MST – From Straight Fork to the Blue Ridge Parkway – Day 1

MST section 2 -beginning 091105

Starting with 40.4 miles, 6,300 ft. ascent

We’re now past daylight savings time and the days are very short – and cold – but we did another section of the Mountains-to-Sea Trail. We started at Straight Fork Rd. where we had left off and walked out of the Great Smoky Mountains National Park and onto the Blue Ridge Parkway. This time, Carolyn, one of Sharon’s hiking friend from Charlotte, joined us. The picture above is Sharon (Smoky Scout), Carolyn, and me.

The MST through the Smokies continues to follow the Benton MacKaye Trail. It doesn’t seem like the most logical route to the Parkway but whatever logic was applied to the Benton MacKaye Trail must still be OK here. I really don’t care how much I have to climb; I just want the MST approved through the Smokies.

We were really concerned about the daylight so we stayed at the Jonathan Creek Inn in Maggie Valley. We left our car on the Parkway at our end point and one of their inn employees dropped us off at the start. It saved us a lot of shuttling at the end.

We crossed the bridge on Straight Fork Rd. and got back into the woods to climb Beech Gap Trail I. That was the steep section, over 1,800 ft. up in 2.5 miles. Just up, up, up and I didn’t bother to take pictures. We picked up the Balsam Mountain Trail and continued climbing but it seemed easy after our first climb.

MST - Laurel Gap Shelter

We passed Laurel Gap Shelter, which still has a fence in front of the shelter. Most of the shelters now have bear cables and the fences have been removed but this one is still there. Here, people are caged in at night to protect them and their food against bears. Four guys, on a guys weekend I presume, were spending the night here. The first two arrived late morning and they were going to just hang out for the afternoon.

Mount Sterling Ridge Trail was delightful –  a real rest from all that climbing. We stopped for lunch in the sun. At the Pretty Hollow Trail Intersection, the proposed MST left the Benton MacKaye Trail and plunged down – Cataloochee Valley is its destination.


MST - Carolyn crossing Pretty Hollow CreekThe top of Pretty Hollow Trail had two challenging unbridged crossings.On one, there was a flattened log where my companions did some impressive balancing.


That’s Carolyn, above, trying to figure out how to stand. I encouraged her to just keep scooching but she stood up.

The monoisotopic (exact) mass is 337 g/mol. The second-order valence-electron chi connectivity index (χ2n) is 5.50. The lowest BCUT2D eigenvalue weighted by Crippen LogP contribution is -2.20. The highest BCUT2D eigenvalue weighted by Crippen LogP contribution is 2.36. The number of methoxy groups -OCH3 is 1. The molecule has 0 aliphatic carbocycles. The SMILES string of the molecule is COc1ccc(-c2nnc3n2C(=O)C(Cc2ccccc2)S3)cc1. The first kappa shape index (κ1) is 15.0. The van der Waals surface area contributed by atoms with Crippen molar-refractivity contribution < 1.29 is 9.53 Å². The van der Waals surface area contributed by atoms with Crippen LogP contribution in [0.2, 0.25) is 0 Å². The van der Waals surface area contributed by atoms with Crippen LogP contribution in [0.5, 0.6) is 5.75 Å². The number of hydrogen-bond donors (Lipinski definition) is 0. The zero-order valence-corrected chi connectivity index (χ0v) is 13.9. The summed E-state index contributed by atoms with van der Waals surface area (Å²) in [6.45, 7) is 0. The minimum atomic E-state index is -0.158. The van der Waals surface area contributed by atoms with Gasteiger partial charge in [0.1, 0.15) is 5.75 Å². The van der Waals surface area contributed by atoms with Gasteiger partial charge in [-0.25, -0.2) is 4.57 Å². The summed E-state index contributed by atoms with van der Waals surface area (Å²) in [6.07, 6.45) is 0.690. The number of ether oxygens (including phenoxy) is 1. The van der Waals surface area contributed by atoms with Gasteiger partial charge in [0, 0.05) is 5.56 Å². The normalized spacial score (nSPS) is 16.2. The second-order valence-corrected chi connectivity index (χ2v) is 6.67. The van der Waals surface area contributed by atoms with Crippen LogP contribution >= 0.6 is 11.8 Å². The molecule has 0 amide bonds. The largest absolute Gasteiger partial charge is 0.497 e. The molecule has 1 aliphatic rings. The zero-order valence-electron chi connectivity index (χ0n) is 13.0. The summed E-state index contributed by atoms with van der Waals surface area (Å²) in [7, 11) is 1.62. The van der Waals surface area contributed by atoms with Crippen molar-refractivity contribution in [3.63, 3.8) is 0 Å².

MST - Sharon crossing Pretty Hollow Creek - 1 Sharon crossed the same way and also got up very neatly. All those years of yoga seem to work.

So whereMST - Sharon crossing Pretty Hollow Creek - 2 was I while taking these pictures?

I had crossed through the water as usual. The water was not deep and didn’t go over the tops of my boots. My socks got a little wet but I was spared the drama – and I could take pictures.



As we were encouraging each other to stand up and cross carefully, I saw a familiar face across the creek- Joe Miller. He was the outdoor editor at the Raleigh News and Observer and now is an independent writer.

MST - Joe Miller crossing Pretty Hollow Creek - 2

Joe has a new blog, Take It Ouside and See NC. He had interviewed me for my first book and came to my book events in Raleigh. He also did the log dance triumphantly.

The rest of Pretty Hollow Trail was easy and bridged. We had thought of staying at campsite #39 but we knew we wanted to keep walking as long as possible.

MST - More elk in Cat Valley 091105Finally we reach Cataloochee Valley. It was getting dusk but we had to watch the elk. I’ve spent over five months in the Valley but it still thrills me to see elk. Carolyn had never seen them here.

So here – goes one more picture of elk.

We walked on Cataloochee Rd. where we met many visitors still admiring the elk. We used the amenities  – the most important for me is the garbage can and hurried up to campsite #40. It was dark and cold.

We had done 16.4 miles and 2,700 ft. of ascent. by 6 P.M. Looking back on it, that was ridiculous mileage for one day.

Cumulative after day 4 – 56.8 miles, 9,000 ft. of ascent.








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